The dangers of tweeting your location

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Twitter has a new feature that allows users to add location information to their tweets. Of course the feature is turned off by default, so Twitter won’t reveal private information about your whereabouts unless you want it to do so.

Those who would like to opt-in will be able to add their location information to individual tweets through Twitter and using other applications or mobile devices that support this feature. The location information that is shared publicly can be either your exact location (coordinates) or your place (such as a city or a neighbourhood). You can opt-in by accessing your Twitter settings and ticking this box:

Twitter settings to opt-in to the location feature

The new status updates will look similar to this (if you’re using Firefox 3.5+ or Google Chrome or you have Google Gears installed on an other/older browser:

Tweet with added location information

Twitter claims that “tweeting with your place or coordinates can add context to your updates and help you join the local conversation, wherever you are”. Now that might be true, but they forgot to properly warn their users about the possible risks of using this feature.

A website called PleaseRobMe used to provide the best example of how dangerous sharing your location over the web can be.

A BBC article explains┬áthe issue and tells that the PleaseRobMe site used to scrutinise players of the online game Foursquare, which is based on a person’s location in the real world. PleaseRobMe used to extract information from players who have chosen to post their whereabouts automatically onto Twitter.

“People were checking in at their house, or their girlfriend’s or friend’s house, and sharing the address – I don’t think they were aware of how much they were sharing.”

This video goes even further when its author traces someone’s empty house:

Charity Crimestoppers advises people to think carefully about the information they choose to share on the internet.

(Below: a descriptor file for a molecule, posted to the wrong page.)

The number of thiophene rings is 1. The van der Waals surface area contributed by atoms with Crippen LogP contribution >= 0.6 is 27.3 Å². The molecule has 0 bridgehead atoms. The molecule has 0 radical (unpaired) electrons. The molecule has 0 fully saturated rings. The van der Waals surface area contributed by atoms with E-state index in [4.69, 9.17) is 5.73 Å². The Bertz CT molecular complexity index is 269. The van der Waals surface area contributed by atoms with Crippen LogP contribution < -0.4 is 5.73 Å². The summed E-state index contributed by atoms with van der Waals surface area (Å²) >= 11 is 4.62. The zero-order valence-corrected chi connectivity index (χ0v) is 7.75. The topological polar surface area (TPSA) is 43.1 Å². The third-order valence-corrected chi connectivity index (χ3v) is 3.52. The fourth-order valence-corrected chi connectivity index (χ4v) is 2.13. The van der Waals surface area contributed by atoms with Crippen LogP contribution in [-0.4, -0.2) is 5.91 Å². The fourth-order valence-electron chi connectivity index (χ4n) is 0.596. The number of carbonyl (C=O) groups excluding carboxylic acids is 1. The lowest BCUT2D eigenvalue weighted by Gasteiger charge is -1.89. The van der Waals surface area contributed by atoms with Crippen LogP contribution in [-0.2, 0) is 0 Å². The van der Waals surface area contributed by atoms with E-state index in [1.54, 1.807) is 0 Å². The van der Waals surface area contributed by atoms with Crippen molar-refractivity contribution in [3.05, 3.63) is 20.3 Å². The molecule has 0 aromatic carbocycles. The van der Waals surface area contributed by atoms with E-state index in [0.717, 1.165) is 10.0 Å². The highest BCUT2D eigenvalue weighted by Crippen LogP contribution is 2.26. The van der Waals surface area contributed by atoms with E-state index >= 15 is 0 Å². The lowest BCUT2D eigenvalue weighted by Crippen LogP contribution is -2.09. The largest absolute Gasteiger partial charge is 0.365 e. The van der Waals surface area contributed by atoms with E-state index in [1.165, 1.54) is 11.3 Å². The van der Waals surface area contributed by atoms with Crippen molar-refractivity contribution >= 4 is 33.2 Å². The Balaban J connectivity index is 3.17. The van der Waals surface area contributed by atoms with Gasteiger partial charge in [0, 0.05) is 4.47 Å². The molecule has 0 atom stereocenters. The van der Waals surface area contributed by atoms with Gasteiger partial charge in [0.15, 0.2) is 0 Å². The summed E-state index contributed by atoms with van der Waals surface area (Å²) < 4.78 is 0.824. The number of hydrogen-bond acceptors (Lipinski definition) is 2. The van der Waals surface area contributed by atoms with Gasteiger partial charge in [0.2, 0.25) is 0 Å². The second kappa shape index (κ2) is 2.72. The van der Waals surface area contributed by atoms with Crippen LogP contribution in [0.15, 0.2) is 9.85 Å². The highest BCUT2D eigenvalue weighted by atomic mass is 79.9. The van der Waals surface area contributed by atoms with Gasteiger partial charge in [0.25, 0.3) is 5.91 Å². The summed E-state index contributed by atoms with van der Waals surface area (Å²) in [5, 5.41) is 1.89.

“We urge users of Twitter, Facebook or other social networks to stop and think before posting personal details online that could leave them vulnerable to crimes including burglary and identity theft,” said a spokesperson.

“Details posted online are available for the world to see; you wouldn’t hang a sign on your door saying you’re out, so why would you post it online?”

Yeah, why would you??

Update: According to Twitter “at this time Tweet With Your Location is only available in the United States.” They’re working on rolling it out to other countries as fast as they can.

The dangers of tweeting your location, 4.2 out of 5 based on 6 ratings

4 responses:

  1. Nick Edwards

    I agree, I would never use that feature…but I can see why Twitter have decided to add it to the site.

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  3. attila

    do elaborate!

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  5. Nick Edwards

    Well, there are certain times when people post and have to follow it up with a “oh, I’m at XXX by the way”. I noticed it a lot during SXSW.

    Plus, 140 characters isn’t a lot and using a bunch of them up just saying where you are is annoying sometimes.

    Oh, and it’s a pretty good feature for those who don’t tweet publicly (i.e. have their tweets set to private so only accepted followers can view them).

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  7. attila

    i like what your saying.

    one thing tho. maybe accepted followers aka friends know the best where you live. and you wouldn’t even blame them for robbing your house. or stealing your car. or whatever… ;)

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